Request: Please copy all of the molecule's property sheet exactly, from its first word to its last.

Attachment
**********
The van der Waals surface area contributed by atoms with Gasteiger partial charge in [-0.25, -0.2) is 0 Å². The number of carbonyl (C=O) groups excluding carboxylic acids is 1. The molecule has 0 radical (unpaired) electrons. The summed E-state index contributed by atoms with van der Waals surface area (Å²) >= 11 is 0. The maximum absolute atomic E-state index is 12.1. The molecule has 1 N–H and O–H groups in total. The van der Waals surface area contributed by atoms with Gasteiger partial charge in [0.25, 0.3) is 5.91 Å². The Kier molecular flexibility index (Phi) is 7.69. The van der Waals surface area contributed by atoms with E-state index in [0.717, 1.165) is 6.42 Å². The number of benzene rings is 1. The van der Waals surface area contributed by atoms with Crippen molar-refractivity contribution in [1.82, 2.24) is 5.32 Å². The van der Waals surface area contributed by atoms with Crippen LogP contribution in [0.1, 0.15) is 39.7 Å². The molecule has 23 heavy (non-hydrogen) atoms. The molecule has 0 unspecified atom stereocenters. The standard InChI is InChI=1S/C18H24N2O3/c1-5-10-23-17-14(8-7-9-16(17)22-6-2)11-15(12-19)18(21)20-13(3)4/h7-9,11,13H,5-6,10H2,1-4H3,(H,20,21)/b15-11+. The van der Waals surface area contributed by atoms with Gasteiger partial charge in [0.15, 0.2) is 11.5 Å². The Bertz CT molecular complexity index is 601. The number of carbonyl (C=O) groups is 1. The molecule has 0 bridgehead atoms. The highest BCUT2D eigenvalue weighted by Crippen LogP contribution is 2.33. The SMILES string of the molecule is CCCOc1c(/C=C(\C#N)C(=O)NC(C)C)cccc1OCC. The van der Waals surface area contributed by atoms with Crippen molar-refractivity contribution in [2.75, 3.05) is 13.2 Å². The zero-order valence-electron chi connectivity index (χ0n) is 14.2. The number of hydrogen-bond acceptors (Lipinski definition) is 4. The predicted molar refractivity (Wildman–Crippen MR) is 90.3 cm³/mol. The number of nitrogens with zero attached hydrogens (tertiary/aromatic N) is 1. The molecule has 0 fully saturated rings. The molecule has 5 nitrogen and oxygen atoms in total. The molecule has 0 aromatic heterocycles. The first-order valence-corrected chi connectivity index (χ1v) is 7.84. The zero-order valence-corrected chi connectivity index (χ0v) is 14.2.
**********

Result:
The van der Waals surface area contributed by atoms with Gasteiger partial charge in [-0.25, -0.2) is 0 Å². The number of carbonyl (C=O) groups excluding carboxylic acids is 1. The molecule has 0 radical (unpaired) electrons. The summed E-state index contributed by atoms with van der Waals surface area (Å²) >= 11 is 0. The maximum absolute atomic E-state index is 12.1. The molecule has 1 N–H and O–H groups in total. The van der Waals surface area contributed by atoms with Gasteiger partial charge in [0.25, 0.3) is 5.91 Å². The Kier molecular flexibility index (Phi) is 7.69. The van der Waals surface area contributed by atoms with E-state index in [0.717, 1.165) is 6.42 Å². The number of benzene rings is 1. The van der Waals surface area contributed by atoms with Crippen molar-refractivity contribution in [1.82, 2.24) is 5.32 Å². The van der Waals surface area contributed by atoms with Crippen LogP contribution in [0.1, 0.15) is 39.7 Å². The molecule has 23 heavy (non-hydrogen) atoms. The molecule has 0 unspecified atom stereocenters. The standard InChI is InChI=1S/C18H24N2O3/c1-5-10-23-17-14(8-7-9-16(17)22-6-2)11-15(12-19)18(21)20-13(3)4/h7-9,11,13H,5-6,10H2,1-4H3,(H,20,21)/b15-11+. The van der Waals surface area contributed by atoms with Gasteiger partial charge in [0.15, 0.2) is 11.5 Å². The Bertz CT molecular complexity index is 601. The number of carbonyl (C=O) groups is 1. The molecule has 0 bridgehead atoms. The highest BCUT2D eigenvalue weighted by Crippen LogP contribution is 2.33. The SMILES string of the molecule is CCCOc1c(/C=C(\C#N)C(=O)NC(C)C)cccc1OCC. The van der Waals surface area contributed by atoms with Crippen molar-refractivity contribution in [2.75, 3.05) is 13.2 Å². The zero-order valence-electron chi connectivity index (χ0n) is 14.2. The number of hydrogen-bond acceptors (Lipinski definition) is 4. The predicted molar refractivity (Wildman–Crippen MR) is 90.3 cm³/mol. The number of nitrogens with zero attached hydrogens (tertiary/aromatic N) is 1. The molecule has 0 fully saturated rings. The molecule has 5 nitrogen and oxygen atoms in total. The molecule has 0 aromatic heterocycles. The first-order valence-corrected chi connectivity index (χ1v) is 7.84. The zero-order valence-corrected chi connectivity index (χ0v) is 14.2.